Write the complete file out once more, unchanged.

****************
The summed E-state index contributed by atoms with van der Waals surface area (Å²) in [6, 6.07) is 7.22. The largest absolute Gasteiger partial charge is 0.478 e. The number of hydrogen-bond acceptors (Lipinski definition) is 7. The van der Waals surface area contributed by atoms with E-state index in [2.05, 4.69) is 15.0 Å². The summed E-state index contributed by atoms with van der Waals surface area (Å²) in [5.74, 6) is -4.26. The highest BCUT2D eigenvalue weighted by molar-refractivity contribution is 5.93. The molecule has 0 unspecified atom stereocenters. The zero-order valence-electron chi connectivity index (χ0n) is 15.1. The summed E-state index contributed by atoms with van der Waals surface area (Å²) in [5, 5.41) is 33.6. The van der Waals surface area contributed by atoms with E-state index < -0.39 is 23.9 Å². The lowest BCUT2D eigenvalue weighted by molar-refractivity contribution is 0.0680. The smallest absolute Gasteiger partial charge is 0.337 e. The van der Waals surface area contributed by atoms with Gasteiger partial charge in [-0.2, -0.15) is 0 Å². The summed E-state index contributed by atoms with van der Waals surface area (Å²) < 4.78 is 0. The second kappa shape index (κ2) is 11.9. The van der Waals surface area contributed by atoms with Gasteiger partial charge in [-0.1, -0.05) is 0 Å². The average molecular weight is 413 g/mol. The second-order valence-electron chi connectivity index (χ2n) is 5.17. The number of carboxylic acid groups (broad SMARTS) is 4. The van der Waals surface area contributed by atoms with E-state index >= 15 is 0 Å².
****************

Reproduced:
The summed E-state index contributed by atoms with van der Waals surface area (Å²) in [6, 6.07) is 7.22. The largest absolute Gasteiger partial charge is 0.478 e. The number of hydrogen-bond acceptors (Lipinski definition) is 7. The van der Waals surface area contributed by atoms with E-state index in [2.05, 4.69) is 15.0 Å². The summed E-state index contributed by atoms with van der Waals surface area (Å²) in [5.74, 6) is -4.26. The highest BCUT2D eigenvalue weighted by molar-refractivity contribution is 5.93. The molecule has 0 unspecified atom stereocenters. The zero-order valence-electron chi connectivity index (χ0n) is 15.1. The summed E-state index contributed by atoms with van der Waals surface area (Å²) in [5, 5.41) is 33.6. The van der Waals surface area contributed by atoms with E-state index < -0.39 is 23.9 Å². The lowest BCUT2D eigenvalue weighted by molar-refractivity contribution is 0.0680. The smallest absolute Gasteiger partial charge is 0.337 e. The van der Waals surface area contributed by atoms with Gasteiger partial charge in [-0.2, -0.15) is 0 Å². The summed E-state index contributed by atoms with van der Waals surface area (Å²) < 4.78 is 0. The second kappa shape index (κ2) is 11.9. The van der Waals surface area contributed by atoms with Gasteiger partial charge in [-0.1, -0.05) is 0 Å². The average molecular weight is 413 g/mol. The second-order valence-electron chi connectivity index (χ2n) is 5.17. The number of carboxylic acid groups (broad SMARTS) is 4. The van der Waals surface area contributed by atoms with E-state index >= 15 is 0 Å².